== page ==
If there is no fixed-time rental agreement or it has expired, the tenancy is continued on a month-to-month basis, also known as a tenancy at sufferance. This arrangement, often known as tenancy-at-will, can carry on until one of the parties of the agreement sends a termination notice.
Both landlord and a tenant are able to file this notice, notifying the other party that they are leaving the property or that they’re required to leave. In most states, this should be done in a 30-day notice. Some even make it as high as 60 days. The idea behind this is to give the other party sufficient time to find another housing option.
Unlike in the previous eviction notices, the landlord does not need a just cause to file for eviction. Since there is no long-term rental agreement, the landlord is free to ask the tenant to leave the premises without providing a reason, as long as this is done with ample time to find another rental.
Notice to quit or notice to vacate and notice of intent to vacate are essentially the same document but with different senders. Notice to quit is a landlord notice that notifies a renter that they have to vacate the premises. Notice of intent to vacate is a tenant notice and sent to the landlord or property manager. The purpose of this document is to notify the landlord that the tenant is going to vacate the premises.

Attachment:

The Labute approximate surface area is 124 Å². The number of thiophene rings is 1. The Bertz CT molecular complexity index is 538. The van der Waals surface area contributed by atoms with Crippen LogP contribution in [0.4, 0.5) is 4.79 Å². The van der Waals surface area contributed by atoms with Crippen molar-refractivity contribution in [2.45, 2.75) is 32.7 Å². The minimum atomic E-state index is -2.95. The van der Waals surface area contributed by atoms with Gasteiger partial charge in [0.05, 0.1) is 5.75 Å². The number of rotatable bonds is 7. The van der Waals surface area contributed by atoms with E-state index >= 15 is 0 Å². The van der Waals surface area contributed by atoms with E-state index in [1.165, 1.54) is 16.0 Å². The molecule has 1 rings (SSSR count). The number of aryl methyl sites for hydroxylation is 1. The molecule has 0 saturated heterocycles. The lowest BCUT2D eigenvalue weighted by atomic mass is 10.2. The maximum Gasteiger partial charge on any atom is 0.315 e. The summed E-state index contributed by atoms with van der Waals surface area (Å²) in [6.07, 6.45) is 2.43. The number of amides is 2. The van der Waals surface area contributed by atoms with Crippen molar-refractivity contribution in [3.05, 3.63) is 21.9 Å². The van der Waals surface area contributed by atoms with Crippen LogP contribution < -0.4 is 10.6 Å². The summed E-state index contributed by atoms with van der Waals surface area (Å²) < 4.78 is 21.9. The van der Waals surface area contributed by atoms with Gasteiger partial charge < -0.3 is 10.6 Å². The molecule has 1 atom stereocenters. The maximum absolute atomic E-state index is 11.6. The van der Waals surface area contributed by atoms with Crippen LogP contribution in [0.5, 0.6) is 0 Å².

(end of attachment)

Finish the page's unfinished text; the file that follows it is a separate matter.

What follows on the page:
If either of these notices is served by parties in a month-to-month rental agreement, it has to be done with a 30-day notice at least. In some states, a 60-day notice of lease termination should be served.
However, if there is a lease agreement and the reason that the notice to vacate is filed is that the lease terms were violated, the time given to the tenant can be shortened. It can range from a 15-day notice in the case of non-payment of rent to a one-day notice in the case of illegal activity.
Often, landlords or property managers are lenient towards their tenants as they form a relationship over time. But what if something goes wrong and the tenants fail to comply with the lease terms? Even though a verbal notice may be effective with some people, it’s not legally binding in any way. It can only serve as a way to negotiate compliance peacefully.
If that doesn’t work, the property manager has no way to evict the tenant as there is no legal proof of notice to work with. The court does not issue eviction orders based on verbal quit notices.
If you want a tenant to comply with the lease terms or move out, the only way you can do that is by creating an eviction notice and sending it via certified mail. The notice and the proof that the tenant has received it will ensure that if you were to fight it out in court, you’d have all the evidence needed to win the case.